Boxes and trays look more interesting when their sides angle out toward the top because of corners cut at compound miters.

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Boxes and trays look more interesting when their sides angle out toward the top because of corners cut at compound miters. Fortunately, you can turn yaour tablesaw's plain-Jane 90° cutoff sled into an easy-to-control and spot-on accurate jig for cutting compound miters by just adding wedges of any desired angle. (I keep on hand wedges cut at various angles, with 8° being one of my favorites. Experiment with wedges a few degrees different from that to discover what you like best.)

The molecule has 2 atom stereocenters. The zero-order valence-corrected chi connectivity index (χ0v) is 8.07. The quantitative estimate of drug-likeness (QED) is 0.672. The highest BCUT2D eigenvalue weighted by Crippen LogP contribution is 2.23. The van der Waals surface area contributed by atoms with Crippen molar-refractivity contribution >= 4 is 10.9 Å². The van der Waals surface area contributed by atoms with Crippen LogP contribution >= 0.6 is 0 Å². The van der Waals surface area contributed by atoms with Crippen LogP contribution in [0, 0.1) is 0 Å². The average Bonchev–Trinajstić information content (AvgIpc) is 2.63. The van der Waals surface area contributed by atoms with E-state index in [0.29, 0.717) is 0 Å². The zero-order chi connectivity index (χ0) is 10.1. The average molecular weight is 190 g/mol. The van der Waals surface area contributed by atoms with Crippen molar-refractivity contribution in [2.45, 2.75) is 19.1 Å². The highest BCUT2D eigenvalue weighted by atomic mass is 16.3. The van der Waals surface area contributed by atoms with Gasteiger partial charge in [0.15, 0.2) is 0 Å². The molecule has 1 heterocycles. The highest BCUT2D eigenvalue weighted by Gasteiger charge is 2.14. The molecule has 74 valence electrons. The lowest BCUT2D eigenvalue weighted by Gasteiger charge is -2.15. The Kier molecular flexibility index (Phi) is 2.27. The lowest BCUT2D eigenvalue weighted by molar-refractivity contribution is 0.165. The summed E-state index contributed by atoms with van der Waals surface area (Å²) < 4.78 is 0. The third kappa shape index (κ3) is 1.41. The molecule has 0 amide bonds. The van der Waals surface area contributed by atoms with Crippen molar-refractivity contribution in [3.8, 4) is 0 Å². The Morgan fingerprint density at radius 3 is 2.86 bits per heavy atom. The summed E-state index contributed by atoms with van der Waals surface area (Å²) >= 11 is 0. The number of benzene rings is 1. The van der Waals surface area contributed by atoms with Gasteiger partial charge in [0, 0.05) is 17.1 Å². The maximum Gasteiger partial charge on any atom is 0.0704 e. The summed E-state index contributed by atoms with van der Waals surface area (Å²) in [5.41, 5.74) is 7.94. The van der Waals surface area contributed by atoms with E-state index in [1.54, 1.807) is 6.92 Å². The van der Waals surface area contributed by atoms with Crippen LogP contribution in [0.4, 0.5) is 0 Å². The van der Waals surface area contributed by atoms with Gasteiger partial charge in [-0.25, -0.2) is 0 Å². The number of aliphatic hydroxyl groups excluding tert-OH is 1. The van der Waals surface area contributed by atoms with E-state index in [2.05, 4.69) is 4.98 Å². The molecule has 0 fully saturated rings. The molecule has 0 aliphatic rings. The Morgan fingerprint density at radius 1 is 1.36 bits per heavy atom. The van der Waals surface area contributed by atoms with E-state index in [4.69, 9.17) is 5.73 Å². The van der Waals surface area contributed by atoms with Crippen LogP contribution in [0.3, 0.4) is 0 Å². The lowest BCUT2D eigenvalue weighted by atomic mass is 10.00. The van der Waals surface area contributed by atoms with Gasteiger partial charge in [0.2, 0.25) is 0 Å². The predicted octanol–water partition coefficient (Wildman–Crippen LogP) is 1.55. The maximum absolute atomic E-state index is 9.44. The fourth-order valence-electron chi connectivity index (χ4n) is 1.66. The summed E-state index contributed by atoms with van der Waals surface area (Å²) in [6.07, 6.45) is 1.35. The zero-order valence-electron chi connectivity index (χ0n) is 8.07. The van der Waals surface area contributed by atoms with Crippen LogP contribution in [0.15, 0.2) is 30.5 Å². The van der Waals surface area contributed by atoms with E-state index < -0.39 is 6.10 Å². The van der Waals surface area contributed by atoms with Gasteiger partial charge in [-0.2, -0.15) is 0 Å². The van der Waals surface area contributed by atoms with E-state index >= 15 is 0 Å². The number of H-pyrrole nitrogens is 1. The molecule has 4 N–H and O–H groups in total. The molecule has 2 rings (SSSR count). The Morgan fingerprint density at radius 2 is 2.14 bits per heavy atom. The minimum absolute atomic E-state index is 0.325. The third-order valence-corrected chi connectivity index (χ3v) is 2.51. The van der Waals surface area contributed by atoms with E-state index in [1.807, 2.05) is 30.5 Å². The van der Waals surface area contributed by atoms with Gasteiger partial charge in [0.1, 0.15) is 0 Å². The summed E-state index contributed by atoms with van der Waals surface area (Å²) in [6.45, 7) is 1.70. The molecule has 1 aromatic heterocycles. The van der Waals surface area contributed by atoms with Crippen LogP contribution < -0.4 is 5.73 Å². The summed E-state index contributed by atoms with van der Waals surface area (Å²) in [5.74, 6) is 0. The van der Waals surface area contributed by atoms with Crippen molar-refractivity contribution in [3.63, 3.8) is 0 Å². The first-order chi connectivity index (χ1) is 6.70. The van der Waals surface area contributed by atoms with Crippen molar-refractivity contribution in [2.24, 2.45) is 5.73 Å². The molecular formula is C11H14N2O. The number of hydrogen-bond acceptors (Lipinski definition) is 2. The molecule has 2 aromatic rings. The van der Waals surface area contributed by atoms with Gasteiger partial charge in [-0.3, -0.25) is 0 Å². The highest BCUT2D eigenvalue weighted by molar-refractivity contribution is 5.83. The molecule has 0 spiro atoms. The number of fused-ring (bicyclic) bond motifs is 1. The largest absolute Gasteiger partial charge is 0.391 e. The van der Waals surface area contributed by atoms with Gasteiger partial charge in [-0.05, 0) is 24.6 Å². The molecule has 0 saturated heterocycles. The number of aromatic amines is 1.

You'll need a mirrored pair of wedges—one with the key at the narrow end of the wedge and the other with the key at the wide end—for cutting opposite ends of each box or tray side. To anchor each wedge, notch one side of the sled's fence to accept a 18 "-thick key. For four-sided boxes, set the blade at a 45° bevel. Cut one end of the workpiece, as shown in Step 1, then substitute the mirrored wedge and cut the opposite end, as shown in Step 2.
—Joe Godfrey, Forest City, N.C.